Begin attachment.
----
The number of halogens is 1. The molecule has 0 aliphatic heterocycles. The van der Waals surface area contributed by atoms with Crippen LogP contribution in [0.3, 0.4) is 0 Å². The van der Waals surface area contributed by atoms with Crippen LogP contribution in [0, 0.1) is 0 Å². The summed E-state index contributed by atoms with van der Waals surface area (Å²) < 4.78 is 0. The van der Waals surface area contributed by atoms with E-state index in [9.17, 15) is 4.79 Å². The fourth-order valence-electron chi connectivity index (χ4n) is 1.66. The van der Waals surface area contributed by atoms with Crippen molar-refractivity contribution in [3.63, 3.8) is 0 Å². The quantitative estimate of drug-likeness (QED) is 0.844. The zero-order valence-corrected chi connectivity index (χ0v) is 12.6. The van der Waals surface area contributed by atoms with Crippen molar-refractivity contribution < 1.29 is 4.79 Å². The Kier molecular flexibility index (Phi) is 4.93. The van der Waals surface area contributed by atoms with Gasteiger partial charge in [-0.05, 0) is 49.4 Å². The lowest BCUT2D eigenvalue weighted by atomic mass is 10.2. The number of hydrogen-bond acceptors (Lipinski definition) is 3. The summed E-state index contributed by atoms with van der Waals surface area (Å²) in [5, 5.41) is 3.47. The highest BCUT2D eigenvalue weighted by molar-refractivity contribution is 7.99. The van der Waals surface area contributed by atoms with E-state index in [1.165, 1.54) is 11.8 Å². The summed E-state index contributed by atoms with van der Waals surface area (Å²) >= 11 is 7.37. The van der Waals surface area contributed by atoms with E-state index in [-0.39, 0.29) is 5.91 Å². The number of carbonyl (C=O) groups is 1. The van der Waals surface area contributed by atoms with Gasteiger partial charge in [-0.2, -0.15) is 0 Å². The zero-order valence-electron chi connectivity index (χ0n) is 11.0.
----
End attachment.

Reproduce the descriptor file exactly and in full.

The number of halogens is 1. The molecule has 0 aliphatic heterocycles. The van der Waals surface area contributed by atoms with Crippen LogP contribution in [0.3, 0.4) is 0 Å². The van der Waals surface area contributed by atoms with Crippen LogP contribution in [0, 0.1) is 0 Å². The summed E-state index contributed by atoms with van der Waals surface area (Å²) < 4.78 is 0. The van der Waals surface area contributed by atoms with E-state index in [9.17, 15) is 4.79 Å². The fourth-order valence-electron chi connectivity index (χ4n) is 1.66. The van der Waals surface area contributed by atoms with Crippen molar-refractivity contribution in [3.63, 3.8) is 0 Å². The quantitative estimate of drug-likeness (QED) is 0.844. The zero-order valence-corrected chi connectivity index (χ0v) is 12.6. The van der Waals surface area contributed by atoms with Crippen molar-refractivity contribution < 1.29 is 4.79 Å². The Kier molecular flexibility index (Phi) is 4.93. The van der Waals surface area contributed by atoms with Gasteiger partial charge in [-0.05, 0) is 49.4 Å². The lowest BCUT2D eigenvalue weighted by atomic mass is 10.2. The number of hydrogen-bond acceptors (Lipinski definition) is 3. The summed E-state index contributed by atoms with van der Waals surface area (Å²) in [5, 5.41) is 3.47. The highest BCUT2D eigenvalue weighted by molar-refractivity contribution is 7.99. The van der Waals surface area contributed by atoms with E-state index in [1.165, 1.54) is 11.8 Å². The summed E-state index contributed by atoms with van der Waals surface area (Å²) >= 11 is 7.37. The van der Waals surface area contributed by atoms with E-state index in [-0.39, 0.29) is 5.91 Å². The number of carbonyl (C=O) groups is 1. The van der Waals surface area contributed by atoms with Gasteiger partial charge in [-0.2, -0.15) is 0 Å². The zero-order valence-electron chi connectivity index (χ0n) is 11.0.